"I have had bouts of situational depression and my heart was broken last year because, unknowingly, I put so much validity in the reaction of the public, and the public didn’t react in the way I had expected to … which broke my heart," the pop star told Vogue Australia in 2018 of the reception to her album Witness.
When asked about the haunting lyrics on his song "U" off of 2015's To Pimp a Butterfly, the rapper opened up to MTV about his fight against depression and suicidal thoughts. "I've pulled that song not only from previous experiences, but, I think my whole life, I think everything is drawn out of that," Lamar explained.
"Nothing was as vulnerable as that record. So it's even pulling from those experiences of coming up in Compton. It's pulling from the experience of going through change and accepting change -- that's the hardest thing for man, accepting change."
The rapper opened up about his struggle against depression with Billboard in 2016, saying, "I used drugs to try to fix my depression." He added, "I have everything I ever dreamed of in terms of stability. But I hadn’t been living that reality, because depression was f--king me up." A few months later, he revealed in a Facebook post that he had checked himself into a treatment center for depression and "suicidal urges."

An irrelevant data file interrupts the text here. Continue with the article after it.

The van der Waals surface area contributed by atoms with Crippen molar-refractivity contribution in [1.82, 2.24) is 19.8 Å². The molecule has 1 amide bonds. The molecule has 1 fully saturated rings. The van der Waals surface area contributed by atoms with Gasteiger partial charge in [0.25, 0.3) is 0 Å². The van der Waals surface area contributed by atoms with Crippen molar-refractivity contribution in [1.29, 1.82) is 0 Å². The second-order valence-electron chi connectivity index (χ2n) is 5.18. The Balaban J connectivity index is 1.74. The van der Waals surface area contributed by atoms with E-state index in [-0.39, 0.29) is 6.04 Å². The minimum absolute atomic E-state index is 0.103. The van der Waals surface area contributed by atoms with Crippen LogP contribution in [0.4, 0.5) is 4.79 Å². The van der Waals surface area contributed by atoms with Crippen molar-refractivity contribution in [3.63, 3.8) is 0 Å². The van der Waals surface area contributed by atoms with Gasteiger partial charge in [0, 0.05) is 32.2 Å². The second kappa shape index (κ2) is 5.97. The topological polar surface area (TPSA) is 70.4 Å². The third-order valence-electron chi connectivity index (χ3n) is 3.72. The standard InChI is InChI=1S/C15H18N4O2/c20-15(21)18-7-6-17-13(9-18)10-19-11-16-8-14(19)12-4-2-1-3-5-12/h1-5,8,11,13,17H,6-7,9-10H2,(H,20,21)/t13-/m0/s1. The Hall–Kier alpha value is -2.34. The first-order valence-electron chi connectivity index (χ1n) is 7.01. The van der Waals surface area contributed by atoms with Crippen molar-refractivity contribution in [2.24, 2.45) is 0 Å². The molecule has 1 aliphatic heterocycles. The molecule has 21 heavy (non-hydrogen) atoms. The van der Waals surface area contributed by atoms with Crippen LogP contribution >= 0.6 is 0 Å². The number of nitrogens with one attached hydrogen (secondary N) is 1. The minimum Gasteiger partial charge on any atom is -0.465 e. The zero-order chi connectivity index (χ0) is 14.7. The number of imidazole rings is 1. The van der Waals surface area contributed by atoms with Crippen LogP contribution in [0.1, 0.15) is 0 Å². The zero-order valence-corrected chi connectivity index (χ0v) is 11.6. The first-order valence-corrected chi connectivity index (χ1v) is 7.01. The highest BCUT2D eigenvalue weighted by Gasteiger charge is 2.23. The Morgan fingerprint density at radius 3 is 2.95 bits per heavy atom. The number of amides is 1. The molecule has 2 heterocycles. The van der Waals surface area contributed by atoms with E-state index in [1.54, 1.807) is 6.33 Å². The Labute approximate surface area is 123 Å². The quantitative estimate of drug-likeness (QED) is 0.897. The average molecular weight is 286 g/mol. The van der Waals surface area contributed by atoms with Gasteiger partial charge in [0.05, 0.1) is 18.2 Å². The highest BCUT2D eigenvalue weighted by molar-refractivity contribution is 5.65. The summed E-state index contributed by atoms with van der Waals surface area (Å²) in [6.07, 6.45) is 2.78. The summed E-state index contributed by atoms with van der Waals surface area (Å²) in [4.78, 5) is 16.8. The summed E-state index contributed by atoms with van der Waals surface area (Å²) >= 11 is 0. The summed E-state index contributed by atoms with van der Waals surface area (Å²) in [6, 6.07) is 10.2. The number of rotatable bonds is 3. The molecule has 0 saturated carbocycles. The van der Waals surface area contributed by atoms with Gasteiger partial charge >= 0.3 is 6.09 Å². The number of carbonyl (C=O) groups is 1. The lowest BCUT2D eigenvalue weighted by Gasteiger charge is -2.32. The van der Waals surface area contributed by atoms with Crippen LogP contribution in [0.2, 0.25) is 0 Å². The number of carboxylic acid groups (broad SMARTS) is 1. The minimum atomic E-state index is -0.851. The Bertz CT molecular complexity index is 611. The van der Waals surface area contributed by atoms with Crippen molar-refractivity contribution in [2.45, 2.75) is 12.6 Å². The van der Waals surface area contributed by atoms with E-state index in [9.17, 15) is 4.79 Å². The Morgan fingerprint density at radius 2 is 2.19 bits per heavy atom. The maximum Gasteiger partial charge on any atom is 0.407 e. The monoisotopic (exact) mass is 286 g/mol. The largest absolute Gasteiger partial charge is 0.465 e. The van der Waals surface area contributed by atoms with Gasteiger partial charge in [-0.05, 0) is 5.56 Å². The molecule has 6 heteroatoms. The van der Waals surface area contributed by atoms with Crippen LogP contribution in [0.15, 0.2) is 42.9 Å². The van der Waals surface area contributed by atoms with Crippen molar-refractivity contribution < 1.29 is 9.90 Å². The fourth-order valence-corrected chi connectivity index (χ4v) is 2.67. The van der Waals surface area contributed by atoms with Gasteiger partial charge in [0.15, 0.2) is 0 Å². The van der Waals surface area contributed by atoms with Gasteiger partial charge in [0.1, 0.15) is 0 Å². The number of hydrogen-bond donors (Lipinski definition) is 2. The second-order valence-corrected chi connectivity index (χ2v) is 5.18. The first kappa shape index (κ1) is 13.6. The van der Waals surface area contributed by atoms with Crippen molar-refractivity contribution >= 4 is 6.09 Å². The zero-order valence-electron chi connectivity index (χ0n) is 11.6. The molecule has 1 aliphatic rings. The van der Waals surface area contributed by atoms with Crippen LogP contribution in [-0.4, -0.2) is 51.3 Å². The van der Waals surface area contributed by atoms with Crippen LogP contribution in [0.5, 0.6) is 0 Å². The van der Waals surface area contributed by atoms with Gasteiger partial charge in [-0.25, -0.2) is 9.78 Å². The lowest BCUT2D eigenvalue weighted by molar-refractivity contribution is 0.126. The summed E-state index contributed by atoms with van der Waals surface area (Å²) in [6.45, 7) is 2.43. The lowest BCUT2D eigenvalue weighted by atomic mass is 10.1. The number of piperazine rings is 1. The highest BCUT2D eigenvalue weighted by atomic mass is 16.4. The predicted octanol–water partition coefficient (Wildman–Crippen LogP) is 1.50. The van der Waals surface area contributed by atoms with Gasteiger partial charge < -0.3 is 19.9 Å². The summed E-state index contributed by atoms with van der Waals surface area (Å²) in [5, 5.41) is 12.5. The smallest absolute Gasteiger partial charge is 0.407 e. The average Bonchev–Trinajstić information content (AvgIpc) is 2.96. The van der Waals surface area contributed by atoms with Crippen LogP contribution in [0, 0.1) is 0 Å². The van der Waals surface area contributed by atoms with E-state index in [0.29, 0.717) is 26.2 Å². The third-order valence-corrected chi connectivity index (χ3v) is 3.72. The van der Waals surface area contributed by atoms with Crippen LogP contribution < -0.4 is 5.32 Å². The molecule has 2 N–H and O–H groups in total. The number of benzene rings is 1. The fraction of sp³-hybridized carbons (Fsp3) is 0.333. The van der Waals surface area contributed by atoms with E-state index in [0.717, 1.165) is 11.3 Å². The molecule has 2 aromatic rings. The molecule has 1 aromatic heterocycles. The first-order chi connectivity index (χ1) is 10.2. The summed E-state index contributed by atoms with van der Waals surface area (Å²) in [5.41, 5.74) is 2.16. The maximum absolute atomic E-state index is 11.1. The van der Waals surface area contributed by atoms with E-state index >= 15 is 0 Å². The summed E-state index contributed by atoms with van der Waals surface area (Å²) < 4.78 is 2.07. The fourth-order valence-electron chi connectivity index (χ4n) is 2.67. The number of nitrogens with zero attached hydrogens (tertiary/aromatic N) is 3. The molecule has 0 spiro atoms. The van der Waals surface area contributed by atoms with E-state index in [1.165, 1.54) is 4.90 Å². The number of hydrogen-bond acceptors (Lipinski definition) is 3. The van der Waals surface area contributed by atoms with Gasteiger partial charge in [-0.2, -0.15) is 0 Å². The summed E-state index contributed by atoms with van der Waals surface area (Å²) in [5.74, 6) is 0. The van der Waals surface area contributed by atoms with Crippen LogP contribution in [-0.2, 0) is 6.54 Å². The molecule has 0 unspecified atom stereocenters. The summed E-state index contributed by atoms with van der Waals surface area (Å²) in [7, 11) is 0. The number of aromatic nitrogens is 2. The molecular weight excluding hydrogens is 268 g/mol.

"For me, depression is not sadness. It’s not having a bad day and needing a hug. It gave me a complete and utter sense of isolation and loneliness. Its debilitation was all-consuming, and it shut down my mental circuit board. I felt worthless, like I had nothing to offer, like I was a failure," the singer and actor wrote for Time magazine in 2016. "Now, after seeking help, I can see that those thoughts, of course, couldn’t have been more wrong. It's important for me to be candid about this so people in a similar situation can realize that they are not worthless and that they do have something to offer. We all do."
Gaga revealed in 2016 that she suffers from post-traumatic stress disorder. In an open letter on her Born This Way Foundation website, she shared: "I have wrestled for some time about when, how and if I should reveal my diagnosis of Post Traumatic Stress Disorder (PTSD). After five years of searching for the answers to my chronic pain and the change I have felt in my brain, I am finally well enough to tell you. There is a lot of shame attached to mental illness, but it’s important that you know that there is hope and a chance for recovery."